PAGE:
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Tuesday, 18 September, 2001, 16:56 GMT 17:56 UK
Europe tightens security
Manhattan skyline
Manhattan: The attacks have had far-reaching effects
By Colin Blane in Brussels

Everyone who watched the destruction of the World Trade Center on TV or listened to eye-witness accounts on radio spoke of how the world would never be the same again - and they were right.

Air travellers lie down as they queue
One effect: Longer airport queues
The changes have been rapid and far-reaching - from long delays at airports, to security checks in public buildings that are suddenly much, much tighter.

European transport ministers are looking at beefing up baggage checks and possibly even having locked cockpit doors and air marshals on passenger planes.

And, of course, there is a fresh determination to round up anyone who might be contemplating any form of terrorist act.


On Wednesday the European Parliament is expected to move towards a European arrest warrant.

Police at the duomo in Milan
Another effect: More police
There has already been a wave of arrests: four in the Netherlands last week; two more detained in Belgium; a French woman picked up in Corsica.

According to a French report, one of those detained in Belgium was suspected of planning to blow up the US embassy in Paris.

The Belgian prosecutor hasn't confirmed the details but has said a Tunisian has been charged with intent to destroy a building with explosives.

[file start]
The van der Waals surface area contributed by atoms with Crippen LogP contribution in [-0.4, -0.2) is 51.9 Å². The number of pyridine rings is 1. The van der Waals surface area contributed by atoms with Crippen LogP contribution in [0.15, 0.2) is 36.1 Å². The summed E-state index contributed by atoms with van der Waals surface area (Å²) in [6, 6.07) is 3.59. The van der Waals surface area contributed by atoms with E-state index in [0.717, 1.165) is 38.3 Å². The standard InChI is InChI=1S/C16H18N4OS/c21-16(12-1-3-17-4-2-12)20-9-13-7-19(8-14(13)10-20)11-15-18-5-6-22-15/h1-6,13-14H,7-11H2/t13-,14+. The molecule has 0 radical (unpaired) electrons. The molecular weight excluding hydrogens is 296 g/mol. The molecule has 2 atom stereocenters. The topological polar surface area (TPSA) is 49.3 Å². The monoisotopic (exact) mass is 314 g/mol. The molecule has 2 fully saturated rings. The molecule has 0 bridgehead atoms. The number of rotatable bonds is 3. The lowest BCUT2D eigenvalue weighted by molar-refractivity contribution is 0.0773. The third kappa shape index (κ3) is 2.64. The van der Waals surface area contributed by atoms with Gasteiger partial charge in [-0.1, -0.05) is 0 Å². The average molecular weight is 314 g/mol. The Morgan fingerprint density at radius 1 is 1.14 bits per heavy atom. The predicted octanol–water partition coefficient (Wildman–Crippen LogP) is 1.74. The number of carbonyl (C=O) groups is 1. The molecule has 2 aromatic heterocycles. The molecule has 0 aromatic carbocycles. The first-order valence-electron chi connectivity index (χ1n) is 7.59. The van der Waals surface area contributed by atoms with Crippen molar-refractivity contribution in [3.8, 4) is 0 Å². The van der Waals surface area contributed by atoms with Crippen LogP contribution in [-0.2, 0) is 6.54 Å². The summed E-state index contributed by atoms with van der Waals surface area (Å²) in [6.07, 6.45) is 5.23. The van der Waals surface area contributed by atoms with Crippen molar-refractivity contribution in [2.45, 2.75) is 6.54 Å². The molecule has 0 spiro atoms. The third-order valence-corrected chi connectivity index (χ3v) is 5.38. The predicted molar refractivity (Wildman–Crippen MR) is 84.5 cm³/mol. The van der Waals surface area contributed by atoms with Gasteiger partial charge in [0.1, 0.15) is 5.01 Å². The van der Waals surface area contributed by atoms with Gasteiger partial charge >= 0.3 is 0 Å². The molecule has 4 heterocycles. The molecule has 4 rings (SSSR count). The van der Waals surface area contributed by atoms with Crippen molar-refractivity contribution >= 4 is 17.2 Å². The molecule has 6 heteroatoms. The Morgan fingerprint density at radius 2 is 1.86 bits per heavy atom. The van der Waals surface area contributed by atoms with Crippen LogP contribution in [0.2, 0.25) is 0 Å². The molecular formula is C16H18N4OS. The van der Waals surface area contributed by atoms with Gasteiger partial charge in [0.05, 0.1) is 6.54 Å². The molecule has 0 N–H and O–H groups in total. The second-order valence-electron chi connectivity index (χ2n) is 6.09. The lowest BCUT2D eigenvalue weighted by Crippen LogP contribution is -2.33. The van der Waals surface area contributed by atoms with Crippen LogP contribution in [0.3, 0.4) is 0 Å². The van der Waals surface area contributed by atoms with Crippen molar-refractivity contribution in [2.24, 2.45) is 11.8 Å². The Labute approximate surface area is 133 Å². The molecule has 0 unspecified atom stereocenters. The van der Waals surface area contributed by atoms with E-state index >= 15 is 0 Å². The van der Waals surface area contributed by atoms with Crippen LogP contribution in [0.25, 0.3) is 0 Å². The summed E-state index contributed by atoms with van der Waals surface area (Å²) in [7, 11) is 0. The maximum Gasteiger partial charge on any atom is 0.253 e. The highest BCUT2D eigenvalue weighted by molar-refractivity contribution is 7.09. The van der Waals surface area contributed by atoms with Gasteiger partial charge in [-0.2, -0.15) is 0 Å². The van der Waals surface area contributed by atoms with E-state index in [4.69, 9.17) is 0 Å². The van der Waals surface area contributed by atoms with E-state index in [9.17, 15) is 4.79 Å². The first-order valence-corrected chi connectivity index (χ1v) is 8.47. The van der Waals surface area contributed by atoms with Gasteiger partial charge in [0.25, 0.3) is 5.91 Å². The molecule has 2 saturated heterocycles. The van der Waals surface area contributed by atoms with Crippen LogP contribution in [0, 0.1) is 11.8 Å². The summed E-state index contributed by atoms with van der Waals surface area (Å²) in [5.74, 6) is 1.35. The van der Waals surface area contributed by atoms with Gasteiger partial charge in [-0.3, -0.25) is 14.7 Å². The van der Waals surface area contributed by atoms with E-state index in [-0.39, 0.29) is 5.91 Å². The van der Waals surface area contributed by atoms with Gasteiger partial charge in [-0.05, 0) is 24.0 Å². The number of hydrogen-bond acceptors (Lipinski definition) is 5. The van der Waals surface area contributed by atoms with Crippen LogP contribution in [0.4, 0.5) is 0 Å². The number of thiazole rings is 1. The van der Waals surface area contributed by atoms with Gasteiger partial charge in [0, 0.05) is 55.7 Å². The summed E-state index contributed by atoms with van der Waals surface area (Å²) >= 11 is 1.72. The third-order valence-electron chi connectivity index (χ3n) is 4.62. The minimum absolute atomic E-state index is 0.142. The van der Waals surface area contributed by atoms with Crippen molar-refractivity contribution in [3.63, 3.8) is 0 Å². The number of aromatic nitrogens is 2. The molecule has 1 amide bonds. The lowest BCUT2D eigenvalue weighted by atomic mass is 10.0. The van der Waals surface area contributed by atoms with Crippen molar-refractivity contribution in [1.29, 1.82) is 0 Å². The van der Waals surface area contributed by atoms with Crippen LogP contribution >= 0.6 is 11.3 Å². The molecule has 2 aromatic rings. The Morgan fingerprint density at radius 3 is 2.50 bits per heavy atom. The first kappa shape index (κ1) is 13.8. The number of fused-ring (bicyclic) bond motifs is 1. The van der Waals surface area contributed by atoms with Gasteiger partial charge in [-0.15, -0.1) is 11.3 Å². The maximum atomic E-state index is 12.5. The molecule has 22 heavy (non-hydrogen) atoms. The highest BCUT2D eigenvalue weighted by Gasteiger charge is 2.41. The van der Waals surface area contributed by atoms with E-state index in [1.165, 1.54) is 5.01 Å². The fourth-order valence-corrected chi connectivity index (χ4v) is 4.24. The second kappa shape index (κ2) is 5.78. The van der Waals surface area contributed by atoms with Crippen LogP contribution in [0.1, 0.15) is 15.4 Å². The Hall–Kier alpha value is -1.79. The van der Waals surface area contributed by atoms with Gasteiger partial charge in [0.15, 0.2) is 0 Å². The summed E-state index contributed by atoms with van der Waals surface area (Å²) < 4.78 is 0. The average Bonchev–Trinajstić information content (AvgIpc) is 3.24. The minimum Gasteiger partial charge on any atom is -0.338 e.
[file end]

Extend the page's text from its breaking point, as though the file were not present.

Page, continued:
The Belgian police found two machine guns in their searches.

The arrests - across three countries - are said to be linked to an investigation which began a year ago.

Without commenting on the detail of the arrests, Belgium's Prime Minister, Guy Verhofstadt, has said he believes that a terrorist network - connected with Osama Bin Laden - has been established across the EU for the past 10 years.

Gas rumour

Made to feel vulnerable by the US atrocities, police and politicians are suddenly more vigilant.

Ziad Jarrah
Ziad Jarrah: One of three suspected hijackers from a Hamburg university
The British Defence Minister, Geoff Hoon, has spoken of the need to be watchful against the threat of a biological attack.

And the Belgian newspaper, De Standaard, has reported that just such a warning has been sent out from the United States to experts in infectious diseases around Europe.

MEPs were also in a state of alarm this week after hearing of a report of a plot to flood the debating chamber in Strasbourg with deadly sarin gas earlier this year.

That doesn't seem to have had much foundation in fact.

But across the European Union, new and tougher anti-terrorist measures are being prepared.

The German authorities are alarmed that three men who studied in Hamburg have been implicated in the attacks on the United States.

Like the Belgians, the French, the British - all EU governments indeed - they will be pressing for a new anti-terrorism drive - which will be jump-started at an emergency heads of government summit in Brussels on Friday.

The BBC's Colin Blane
reports on the European response
See also:

15 Sep 01 | Europe
Europe hunts for US clues
15 Sep 01 | Americas
Worldwide hunt for hijack plotters
14 Sep 01 | Europe
FBI 'ignored leads'
13 Sep 01 | Americas
Hijackers 'known' to FBI
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